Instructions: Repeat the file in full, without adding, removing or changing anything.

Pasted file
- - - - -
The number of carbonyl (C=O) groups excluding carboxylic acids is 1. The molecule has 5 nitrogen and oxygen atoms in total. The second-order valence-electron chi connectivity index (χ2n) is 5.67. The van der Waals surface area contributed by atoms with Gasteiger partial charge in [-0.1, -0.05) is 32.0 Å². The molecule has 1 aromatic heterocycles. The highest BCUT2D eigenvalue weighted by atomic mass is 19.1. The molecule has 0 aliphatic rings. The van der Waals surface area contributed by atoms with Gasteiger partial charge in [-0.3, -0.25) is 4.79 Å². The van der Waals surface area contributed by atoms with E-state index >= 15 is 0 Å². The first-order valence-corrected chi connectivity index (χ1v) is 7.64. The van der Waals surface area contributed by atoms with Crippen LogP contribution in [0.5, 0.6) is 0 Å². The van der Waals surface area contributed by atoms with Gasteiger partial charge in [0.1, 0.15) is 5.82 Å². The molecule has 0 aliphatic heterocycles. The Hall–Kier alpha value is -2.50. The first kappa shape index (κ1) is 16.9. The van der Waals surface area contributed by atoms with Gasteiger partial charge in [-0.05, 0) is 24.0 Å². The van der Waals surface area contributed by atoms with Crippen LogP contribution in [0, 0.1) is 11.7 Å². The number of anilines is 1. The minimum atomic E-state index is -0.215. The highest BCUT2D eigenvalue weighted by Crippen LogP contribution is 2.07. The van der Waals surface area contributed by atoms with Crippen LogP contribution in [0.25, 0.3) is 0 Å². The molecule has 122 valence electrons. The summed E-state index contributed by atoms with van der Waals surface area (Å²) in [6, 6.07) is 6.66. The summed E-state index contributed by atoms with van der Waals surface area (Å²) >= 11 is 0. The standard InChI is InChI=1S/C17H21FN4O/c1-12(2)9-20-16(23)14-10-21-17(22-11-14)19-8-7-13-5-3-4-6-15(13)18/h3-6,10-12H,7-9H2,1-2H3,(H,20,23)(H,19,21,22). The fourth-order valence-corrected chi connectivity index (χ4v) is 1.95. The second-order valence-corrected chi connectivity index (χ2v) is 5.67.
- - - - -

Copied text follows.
The number of carbonyl (C=O) groups excluding carboxylic acids is 1. The molecule has 5 nitrogen and oxygen atoms in total. The second-order valence-electron chi connectivity index (χ2n) is 5.67. The van der Waals surface area contributed by atoms with Gasteiger partial charge in [-0.1, -0.05) is 32.0 Å². The molecule has 1 aromatic heterocycles. The highest BCUT2D eigenvalue weighted by atomic mass is 19.1. The molecule has 0 aliphatic rings. The van der Waals surface area contributed by atoms with Gasteiger partial charge in [-0.3, -0.25) is 4.79 Å². The van der Waals surface area contributed by atoms with E-state index >= 15 is 0 Å². The first-order valence-corrected chi connectivity index (χ1v) is 7.64. The van der Waals surface area contributed by atoms with Crippen LogP contribution in [0.5, 0.6) is 0 Å². The van der Waals surface area contributed by atoms with Gasteiger partial charge in [0.1, 0.15) is 5.82 Å². The molecule has 0 aliphatic heterocycles. The Hall–Kier alpha value is -2.50. The first kappa shape index (κ1) is 16.9. The van der Waals surface area contributed by atoms with Gasteiger partial charge in [-0.05, 0) is 24.0 Å². The van der Waals surface area contributed by atoms with Crippen LogP contribution in [0, 0.1) is 11.7 Å². The number of anilines is 1. The minimum atomic E-state index is -0.215. The highest BCUT2D eigenvalue weighted by Crippen LogP contribution is 2.07. The van der Waals surface area contributed by atoms with Crippen LogP contribution in [0.25, 0.3) is 0 Å². The molecule has 122 valence electrons. The summed E-state index contributed by atoms with van der Waals surface area (Å²) in [6, 6.07) is 6.66. The summed E-state index contributed by atoms with van der Waals surface area (Å²) >= 11 is 0. The standard InChI is InChI=1S/C17H21FN4O/c1-12(2)9-20-16(23)14-10-21-17(22-11-14)19-8-7-13-5-3-4-6-15(13)18/h3-6,10-12H,7-9H2,1-2H3,(H,20,23)(H,19,21,22). The fourth-order valence-corrected chi connectivity index (χ4v) is 1.95. The second-order valence-corrected chi connectivity index (χ2v) is 5.67.